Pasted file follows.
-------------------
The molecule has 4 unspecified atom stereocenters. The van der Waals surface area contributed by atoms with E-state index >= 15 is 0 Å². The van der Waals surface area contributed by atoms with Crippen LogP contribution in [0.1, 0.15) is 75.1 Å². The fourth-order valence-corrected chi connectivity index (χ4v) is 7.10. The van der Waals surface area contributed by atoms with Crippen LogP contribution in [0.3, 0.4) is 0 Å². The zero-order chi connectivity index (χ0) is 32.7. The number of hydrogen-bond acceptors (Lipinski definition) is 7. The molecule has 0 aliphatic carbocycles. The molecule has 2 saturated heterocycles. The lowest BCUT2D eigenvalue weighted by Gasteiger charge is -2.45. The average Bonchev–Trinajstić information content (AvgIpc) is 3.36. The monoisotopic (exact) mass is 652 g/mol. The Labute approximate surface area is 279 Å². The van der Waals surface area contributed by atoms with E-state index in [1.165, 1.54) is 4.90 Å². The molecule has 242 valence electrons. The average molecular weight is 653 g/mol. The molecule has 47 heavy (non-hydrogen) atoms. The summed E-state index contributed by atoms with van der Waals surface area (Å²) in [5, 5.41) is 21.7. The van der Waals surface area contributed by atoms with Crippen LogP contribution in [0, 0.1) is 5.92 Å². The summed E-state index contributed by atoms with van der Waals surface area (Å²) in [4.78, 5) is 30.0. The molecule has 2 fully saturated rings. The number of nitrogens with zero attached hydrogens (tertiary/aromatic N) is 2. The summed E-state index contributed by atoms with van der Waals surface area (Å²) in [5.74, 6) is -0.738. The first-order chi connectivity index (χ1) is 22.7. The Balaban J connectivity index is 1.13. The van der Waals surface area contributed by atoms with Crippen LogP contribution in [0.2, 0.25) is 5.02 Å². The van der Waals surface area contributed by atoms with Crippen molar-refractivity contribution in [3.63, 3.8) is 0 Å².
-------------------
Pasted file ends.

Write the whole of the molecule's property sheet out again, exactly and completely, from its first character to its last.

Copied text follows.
The molecule has 4 unspecified atom stereocenters. The van der Waals surface area contributed by atoms with E-state index >= 15 is 0 Å². The van der Waals surface area contributed by atoms with Crippen LogP contribution in [0.1, 0.15) is 75.1 Å². The fourth-order valence-corrected chi connectivity index (χ4v) is 7.10. The van der Waals surface area contributed by atoms with Crippen LogP contribution in [0.3, 0.4) is 0 Å². The zero-order chi connectivity index (χ0) is 32.7. The number of hydrogen-bond acceptors (Lipinski definition) is 7. The molecule has 0 aliphatic carbocycles. The molecule has 2 saturated heterocycles. The lowest BCUT2D eigenvalue weighted by Gasteiger charge is -2.45. The average Bonchev–Trinajstić information content (AvgIpc) is 3.36. The monoisotopic (exact) mass is 652 g/mol. The Labute approximate surface area is 279 Å². The van der Waals surface area contributed by atoms with E-state index in [1.165, 1.54) is 4.90 Å². The molecule has 242 valence electrons. The average molecular weight is 653 g/mol. The molecule has 47 heavy (non-hydrogen) atoms. The summed E-state index contributed by atoms with van der Waals surface area (Å²) in [5, 5.41) is 21.7. The van der Waals surface area contributed by atoms with Crippen LogP contribution in [0, 0.1) is 5.92 Å². The summed E-state index contributed by atoms with van der Waals surface area (Å²) in [4.78, 5) is 30.0. The molecule has 2 fully saturated rings. The number of nitrogens with zero attached hydrogens (tertiary/aromatic N) is 2. The summed E-state index contributed by atoms with van der Waals surface area (Å²) in [5.74, 6) is -0.738. The first-order chi connectivity index (χ1) is 22.7. The Balaban J connectivity index is 1.13. The van der Waals surface area contributed by atoms with Crippen LogP contribution in [0.2, 0.25) is 5.02 Å². The van der Waals surface area contributed by atoms with Crippen molar-refractivity contribution in [3.63, 3.8) is 0 Å².